Image: Persian Palace at Ramat Rahel
Archaeologists have conducted a study of fossilized pollen found at the garden at Ramat Rahel and discovered evidence that the garden contained not only local plants and trees but also exotic plants not native of the area.
According to Randall W. Younker’s article “Ramat Rahel” (The Anchor Bible Dictionary, Vol. 5, Page 615), Ramat Rahel was “an important archaeological site located on a prominent hill almost midway between the Old City of Jerusalem and Bethlehem.”
Archaeologists agree that Ramat Rahel was one of the five districts of the province of Judah during the Persian period. Ramat Rahel was the Assyrian administrative center for the southern half of the Jerusalem district.
In describing the architectural elements found at Ramat Rahel, Younker wrote:
“The architectural elements, which are similar to those found at Samaria, would suggest a construction time closer to the fall of that kingdom—perhaps the builders were even refugees from the N. The presence of Assyrian ‘palace ware’ in this stratum also argues for an earlier date in the 7th century b.c., perhaps during the reign of Manasseh, who was known to be an Assyrian vassal. The ‘Elyaqim steward of Yokhin’ seal found in this stratum, and thought by Aharoni to belong to the steward of King Jehoiachin, has now been redated to the late 8th century b.c., removing one of the main arguments for dating this level to the late 7th/earlier 6th centuries b.c.”
An article published in Science Daily describes the significance of the fossilized pollen found at Ramat Rahel:
According to Prof. Oded Lipschits, Dr. Yuval Gadot, and Dr. Dafna Langgut, the garden featured the expected local vegetation such as common fig and grapevine, but also included a bevy of exotic plants such as citron and Persian walnut trees. The citron, which apparently emigrated from India via Persia, made its first appearance in the modern-day Middle East in Ramat Rahel’s royal garden.
Early attempts to remove pollen grains from the site’s soil in order to reconstruct the botanical components of the garden were unfruitful because the pollen had oxidized. But after noticing that the channels and pools themselves were coated with plaster, probably due to renovation, the researchers theorized that if the plaster had ever been renewed while the garden was in bloom, pollen could have stuck to the wet plaster, acting as a “trap,” and dried within it. Luckily, this hunch proved to be correct.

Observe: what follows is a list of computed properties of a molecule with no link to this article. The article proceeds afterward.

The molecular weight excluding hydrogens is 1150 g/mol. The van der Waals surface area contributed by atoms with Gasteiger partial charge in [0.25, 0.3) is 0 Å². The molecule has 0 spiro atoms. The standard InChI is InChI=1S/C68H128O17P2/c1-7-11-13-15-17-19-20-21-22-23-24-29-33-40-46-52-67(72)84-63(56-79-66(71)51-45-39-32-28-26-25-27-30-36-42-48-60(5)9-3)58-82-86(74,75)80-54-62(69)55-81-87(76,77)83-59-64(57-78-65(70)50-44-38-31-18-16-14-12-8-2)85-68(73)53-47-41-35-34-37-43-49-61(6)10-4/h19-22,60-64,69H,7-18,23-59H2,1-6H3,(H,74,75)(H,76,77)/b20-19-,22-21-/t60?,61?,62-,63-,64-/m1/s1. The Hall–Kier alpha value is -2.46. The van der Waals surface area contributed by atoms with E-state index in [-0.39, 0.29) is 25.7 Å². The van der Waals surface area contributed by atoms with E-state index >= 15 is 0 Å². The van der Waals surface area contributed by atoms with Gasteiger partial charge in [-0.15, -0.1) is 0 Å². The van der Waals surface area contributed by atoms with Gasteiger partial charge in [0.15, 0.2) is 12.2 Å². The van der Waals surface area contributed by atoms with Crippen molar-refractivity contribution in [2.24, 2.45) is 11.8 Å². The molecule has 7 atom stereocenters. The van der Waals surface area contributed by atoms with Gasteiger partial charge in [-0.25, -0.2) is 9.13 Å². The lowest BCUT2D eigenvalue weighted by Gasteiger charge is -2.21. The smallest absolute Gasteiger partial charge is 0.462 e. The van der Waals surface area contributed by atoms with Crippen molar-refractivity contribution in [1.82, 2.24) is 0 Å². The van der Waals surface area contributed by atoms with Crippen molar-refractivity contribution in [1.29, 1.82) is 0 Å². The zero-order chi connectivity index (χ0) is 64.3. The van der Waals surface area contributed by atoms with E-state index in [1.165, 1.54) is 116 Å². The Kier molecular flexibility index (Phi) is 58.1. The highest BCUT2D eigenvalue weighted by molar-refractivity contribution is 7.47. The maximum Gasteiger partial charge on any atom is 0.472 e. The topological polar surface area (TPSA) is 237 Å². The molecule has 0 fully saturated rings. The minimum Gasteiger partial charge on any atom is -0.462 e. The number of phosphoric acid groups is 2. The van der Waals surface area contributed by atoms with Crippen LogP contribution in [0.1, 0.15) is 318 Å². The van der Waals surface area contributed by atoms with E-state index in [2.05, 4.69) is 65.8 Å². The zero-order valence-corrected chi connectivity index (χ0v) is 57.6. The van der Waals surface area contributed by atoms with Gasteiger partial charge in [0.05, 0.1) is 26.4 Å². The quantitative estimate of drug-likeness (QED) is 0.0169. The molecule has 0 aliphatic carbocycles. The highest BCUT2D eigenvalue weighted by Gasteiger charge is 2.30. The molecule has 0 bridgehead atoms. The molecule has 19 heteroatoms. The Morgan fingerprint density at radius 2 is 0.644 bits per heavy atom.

While some plaster layers included only typical native vegetation, one of the layers, dated to the Persian period (the 5th-4th centuries B.C.E.), also included local fruit trees, ornamentals, and imported trees from far-off lands. “This is a very unique pollen assemblage,” explains Dr. Langgut, a pollen expert. Among the unusual vegetation are willow and poplar, which required irrigation in order to grow in the garden; ornamentals such as myrtle and water lilies; native fruit trees including the grape vine, the common fig, and the olive; and imported citron, Persian walnut, cedar of Lebanon, and birch trees. Researchers theorize that these exotics were imported by the ruling Persian authorities from remote parts of the empire to flaunt the power of their imperial administration.
This study of the fossilized pollen at Ramat Rahel is very significant for two reasons. First, it reveals the variety of the vegetation at the site. Second, it shows how the Assyrians tried to impress their Judean vassals with the splendor and exuberance of the garden. The garden was evidence of the wealth Assyria had accumulated through the plunder of conquered nations.
This demonstration of luxury illustrates the words of Nahum concerning Nineveh. According to Nahum, Nineveh was a city “full of booty–no end to the plunder” (Nah. 3:1). Because in the wars of conquest, the Assyrians plundered an abundance of silver and gold, Nahum said that in Nineveh there was an endless supply of wealth, an abundance of every precious thing (Nah. 2:9).
Professor of Old Testament
Northern Baptist Seminary